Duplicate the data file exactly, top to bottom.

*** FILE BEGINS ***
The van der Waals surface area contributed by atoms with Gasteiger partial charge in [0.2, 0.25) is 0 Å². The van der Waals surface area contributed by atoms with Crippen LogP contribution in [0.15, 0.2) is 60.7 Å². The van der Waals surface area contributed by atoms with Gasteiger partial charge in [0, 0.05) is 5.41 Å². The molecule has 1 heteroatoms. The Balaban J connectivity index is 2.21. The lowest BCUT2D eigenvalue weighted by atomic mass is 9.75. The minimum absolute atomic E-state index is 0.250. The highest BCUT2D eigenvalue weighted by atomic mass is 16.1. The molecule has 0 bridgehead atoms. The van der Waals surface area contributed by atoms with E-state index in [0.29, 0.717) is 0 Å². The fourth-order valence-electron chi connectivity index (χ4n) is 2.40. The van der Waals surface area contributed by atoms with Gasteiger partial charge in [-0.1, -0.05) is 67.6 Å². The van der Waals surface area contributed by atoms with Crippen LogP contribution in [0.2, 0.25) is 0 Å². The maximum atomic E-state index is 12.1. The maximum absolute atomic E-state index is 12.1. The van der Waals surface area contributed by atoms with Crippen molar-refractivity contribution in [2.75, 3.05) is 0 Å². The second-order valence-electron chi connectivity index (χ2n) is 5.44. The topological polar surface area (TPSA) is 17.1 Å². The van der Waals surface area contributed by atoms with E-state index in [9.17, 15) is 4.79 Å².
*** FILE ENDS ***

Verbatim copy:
The van der Waals surface area contributed by atoms with Gasteiger partial charge in [0.2, 0.25) is 0 Å². The van der Waals surface area contributed by atoms with Crippen LogP contribution in [0.15, 0.2) is 60.7 Å². The van der Waals surface area contributed by atoms with Gasteiger partial charge in [0, 0.05) is 5.41 Å². The molecule has 1 heteroatoms. The Balaban J connectivity index is 2.21. The lowest BCUT2D eigenvalue weighted by atomic mass is 9.75. The minimum absolute atomic E-state index is 0.250. The highest BCUT2D eigenvalue weighted by atomic mass is 16.1. The molecule has 0 bridgehead atoms. The van der Waals surface area contributed by atoms with E-state index in [0.29, 0.717) is 0 Å². The fourth-order valence-electron chi connectivity index (χ4n) is 2.40. The van der Waals surface area contributed by atoms with Gasteiger partial charge in [-0.1, -0.05) is 67.6 Å². The van der Waals surface area contributed by atoms with Crippen LogP contribution in [0.2, 0.25) is 0 Å². The maximum atomic E-state index is 12.1. The maximum absolute atomic E-state index is 12.1. The van der Waals surface area contributed by atoms with Crippen molar-refractivity contribution in [2.75, 3.05) is 0 Å². The second-order valence-electron chi connectivity index (χ2n) is 5.44. The topological polar surface area (TPSA) is 17.1 Å². The van der Waals surface area contributed by atoms with E-state index in [9.17, 15) is 4.79 Å².